Nestlé's AGM has broken up and, while shareholders feasted on cup-a-soups and instant noodles (I kid you not), I spoke to Ian and Pat, two of our campaigners who spent all afternoon in the meeting.
According to Ian, the moment our banners popped down was perfectly timed. Nestlé's chair, Peter Brabeck-Letmathe, was explaining how well the company had performed over the last fiscal year when noises were heard up in the roof and leaflets began raining down, not at all unlike a shower of cash. The shrieks from those of a nervous disposition as the two banners were unfurled only added to the excitement.
Not long after this, it was Pat who had the honour of addressing the shareholders. Apparently, there wasn't much of a reaction from the crowd apart from a few boos and some heckles, and unfortunately the orang-utan finger from our Kit Kat video got stuck in his pocket so couldn't be used as a prop.
But all of the questions Pat asked - such as when Nestlé is going to cut deforestation out of its supply chain - -went unanswered. Also side-stepped was the suggestion that ignoring over 200,000 emails and 1.3 million video views was perhaps not the best strategy for a consumer company.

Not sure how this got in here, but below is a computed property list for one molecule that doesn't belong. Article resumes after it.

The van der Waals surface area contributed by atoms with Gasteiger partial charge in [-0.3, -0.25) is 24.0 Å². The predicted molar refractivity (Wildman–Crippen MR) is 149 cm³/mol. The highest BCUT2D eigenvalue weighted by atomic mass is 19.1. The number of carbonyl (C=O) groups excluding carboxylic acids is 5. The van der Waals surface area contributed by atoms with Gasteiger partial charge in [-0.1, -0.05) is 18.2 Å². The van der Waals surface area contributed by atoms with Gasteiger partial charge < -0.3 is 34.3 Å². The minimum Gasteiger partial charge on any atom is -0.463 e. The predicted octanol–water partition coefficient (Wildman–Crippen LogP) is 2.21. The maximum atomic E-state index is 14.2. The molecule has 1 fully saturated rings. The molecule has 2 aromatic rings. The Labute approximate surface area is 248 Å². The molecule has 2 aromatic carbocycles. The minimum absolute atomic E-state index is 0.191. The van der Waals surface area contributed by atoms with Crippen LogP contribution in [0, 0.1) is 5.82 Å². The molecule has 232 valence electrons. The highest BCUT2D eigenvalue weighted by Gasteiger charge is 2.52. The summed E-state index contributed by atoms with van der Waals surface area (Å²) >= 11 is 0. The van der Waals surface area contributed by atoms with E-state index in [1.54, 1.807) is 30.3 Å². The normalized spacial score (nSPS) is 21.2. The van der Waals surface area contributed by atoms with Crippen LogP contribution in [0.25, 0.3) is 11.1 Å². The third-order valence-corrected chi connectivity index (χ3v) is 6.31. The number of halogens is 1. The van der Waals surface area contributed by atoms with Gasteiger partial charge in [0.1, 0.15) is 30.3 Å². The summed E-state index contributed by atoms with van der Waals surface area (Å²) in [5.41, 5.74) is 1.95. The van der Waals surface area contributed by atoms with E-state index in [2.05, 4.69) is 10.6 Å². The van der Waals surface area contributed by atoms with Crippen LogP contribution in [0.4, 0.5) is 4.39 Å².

Mr Brabeck-Letmathe did, however, say two things. Two quite astonishing things.
Apparently, according to Mr Brabeck-Letmathe, Nestlé isn't the problem; instead it's the increasing use of biofuels which pose the threat to Indonesia's rainforests. True, biofuels are a problem - but passing the buck doesn't address Nestlé's role.
Mr Brabeck-Letmathe then suggested that Greenpeace should join Nestlé in a coalition calling for a moratorium on deforestation for palm oil. Now I may be splitting hairs, but didn't we ask him to do that two years ago when we launched our campaign for a moratorium?
So, as Nestlé shareholders leave Lausanne with your messages ringing in their ears (which are still coming as the US, Asia and Australasia wake up), it has become apparent that something of a reality gapexists in the higher echelons of Nestlé. A gap between what they think and what hundreds of thousands of their customers think; and as the saying goes, the customer is always right.